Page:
Will it come back? I don’t know. Would be good… even better if they teamed up with Ubuntu on this one. For now, I’m focussing on Ubuntu Mobile which is also localizable AND ships all locales with a high completion percentage and CyanogenMod AOSP which the Asturians have recently proven to be a way onto at least some devices running a version of Android. Gaelic SHALL go to the ball… would have been nice if it had been with Mozilla OS too.
But seriously, Mozilla is not too big to fail and if it continues to behave like an ocean liner which is steered in a fashion reminiscent of a revolutionary student committee, there will be a hard rock somewhere along the line for it. Which would be a great disservice to all the inspiring and hard working folks at Mozilla, not to mention the volunteers and the world at large. So please, revolutionary leaders up there, put down the hooch, put the origami helmets in the memento drawer and sharpen up your leadership, planning and above all, communication.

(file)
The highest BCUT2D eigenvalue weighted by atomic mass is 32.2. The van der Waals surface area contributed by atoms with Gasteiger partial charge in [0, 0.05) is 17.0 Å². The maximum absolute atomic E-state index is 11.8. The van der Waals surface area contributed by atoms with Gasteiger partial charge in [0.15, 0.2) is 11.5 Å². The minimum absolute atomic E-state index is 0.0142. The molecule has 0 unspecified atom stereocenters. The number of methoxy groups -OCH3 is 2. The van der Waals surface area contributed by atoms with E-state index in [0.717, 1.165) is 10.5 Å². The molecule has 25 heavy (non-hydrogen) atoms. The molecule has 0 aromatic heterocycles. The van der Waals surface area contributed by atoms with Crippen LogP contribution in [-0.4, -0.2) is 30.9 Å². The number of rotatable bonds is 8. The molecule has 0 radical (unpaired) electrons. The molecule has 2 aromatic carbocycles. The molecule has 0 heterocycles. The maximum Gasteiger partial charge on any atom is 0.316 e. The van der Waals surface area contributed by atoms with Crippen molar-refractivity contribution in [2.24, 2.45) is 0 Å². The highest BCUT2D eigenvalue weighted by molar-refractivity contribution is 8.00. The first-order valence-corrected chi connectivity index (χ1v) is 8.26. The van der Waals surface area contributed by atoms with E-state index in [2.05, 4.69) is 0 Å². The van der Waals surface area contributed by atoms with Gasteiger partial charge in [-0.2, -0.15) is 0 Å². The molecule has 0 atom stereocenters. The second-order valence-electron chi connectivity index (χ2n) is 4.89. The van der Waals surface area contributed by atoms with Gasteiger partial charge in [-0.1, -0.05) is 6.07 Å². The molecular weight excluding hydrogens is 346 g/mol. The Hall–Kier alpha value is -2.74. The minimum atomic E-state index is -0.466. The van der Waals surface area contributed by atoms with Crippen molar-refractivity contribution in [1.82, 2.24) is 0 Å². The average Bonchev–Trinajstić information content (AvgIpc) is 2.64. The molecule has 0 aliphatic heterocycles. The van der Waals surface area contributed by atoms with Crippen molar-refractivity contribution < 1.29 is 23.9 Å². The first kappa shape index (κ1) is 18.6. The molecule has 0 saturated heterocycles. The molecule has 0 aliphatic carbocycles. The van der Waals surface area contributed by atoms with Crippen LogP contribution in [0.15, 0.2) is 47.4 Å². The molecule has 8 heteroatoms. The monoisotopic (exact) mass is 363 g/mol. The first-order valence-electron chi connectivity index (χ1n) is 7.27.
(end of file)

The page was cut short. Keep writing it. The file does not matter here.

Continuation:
The warm memories of childhood brought to you by the Terminator T-888 Cyberdyne Systems Class TOK715
Yes, I like technology. But increasingly these days, I wish we could have a global debate on where we’re going with this and how much of it we want. Not as Gaels or Basques or Chinese or Brazilians but as a species.